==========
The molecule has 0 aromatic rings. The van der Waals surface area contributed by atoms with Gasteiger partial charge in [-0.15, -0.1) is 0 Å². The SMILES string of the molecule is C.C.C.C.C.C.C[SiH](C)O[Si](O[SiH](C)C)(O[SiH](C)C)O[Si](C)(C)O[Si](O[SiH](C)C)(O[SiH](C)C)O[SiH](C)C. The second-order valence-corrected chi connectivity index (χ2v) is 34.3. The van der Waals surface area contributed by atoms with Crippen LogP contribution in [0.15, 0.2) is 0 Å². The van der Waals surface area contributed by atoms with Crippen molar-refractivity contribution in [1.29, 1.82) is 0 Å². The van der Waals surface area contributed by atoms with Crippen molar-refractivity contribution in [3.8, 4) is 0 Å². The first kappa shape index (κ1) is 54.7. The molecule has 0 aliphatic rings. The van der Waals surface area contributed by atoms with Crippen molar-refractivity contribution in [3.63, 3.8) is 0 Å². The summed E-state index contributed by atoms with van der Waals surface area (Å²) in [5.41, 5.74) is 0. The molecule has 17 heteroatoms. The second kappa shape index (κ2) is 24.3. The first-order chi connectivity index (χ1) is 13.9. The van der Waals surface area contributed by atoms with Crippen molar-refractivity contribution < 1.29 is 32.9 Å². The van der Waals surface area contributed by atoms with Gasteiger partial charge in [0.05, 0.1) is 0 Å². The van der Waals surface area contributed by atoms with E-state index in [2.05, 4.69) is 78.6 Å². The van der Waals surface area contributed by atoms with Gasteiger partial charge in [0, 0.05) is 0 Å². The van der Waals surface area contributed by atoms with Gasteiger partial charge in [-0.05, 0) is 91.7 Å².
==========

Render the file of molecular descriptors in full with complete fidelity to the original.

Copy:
The molecule has 0 aromatic rings. The van der Waals surface area contributed by atoms with Gasteiger partial charge in [-0.15, -0.1) is 0 Å². The SMILES string of the molecule is C.C.C.C.C.C.C[SiH](C)O[Si](O[SiH](C)C)(O[SiH](C)C)O[Si](C)(C)O[Si](O[SiH](C)C)(O[SiH](C)C)O[SiH](C)C. The second-order valence-corrected chi connectivity index (χ2v) is 34.3. The van der Waals surface area contributed by atoms with Crippen LogP contribution in [0.15, 0.2) is 0 Å². The van der Waals surface area contributed by atoms with Crippen molar-refractivity contribution in [1.29, 1.82) is 0 Å². The van der Waals surface area contributed by atoms with Crippen molar-refractivity contribution in [3.8, 4) is 0 Å². The first kappa shape index (κ1) is 54.7. The molecule has 0 aliphatic rings. The van der Waals surface area contributed by atoms with Crippen molar-refractivity contribution in [3.63, 3.8) is 0 Å². The summed E-state index contributed by atoms with van der Waals surface area (Å²) in [5.41, 5.74) is 0. The molecule has 17 heteroatoms. The second kappa shape index (κ2) is 24.3. The first-order chi connectivity index (χ1) is 13.9. The van der Waals surface area contributed by atoms with Crippen molar-refractivity contribution < 1.29 is 32.9 Å². The van der Waals surface area contributed by atoms with Gasteiger partial charge in [0.05, 0.1) is 0 Å². The van der Waals surface area contributed by atoms with E-state index in [2.05, 4.69) is 78.6 Å². The van der Waals surface area contributed by atoms with Gasteiger partial charge in [0, 0.05) is 0 Å². The van der Waals surface area contributed by atoms with Gasteiger partial charge in [-0.05, 0) is 91.7 Å².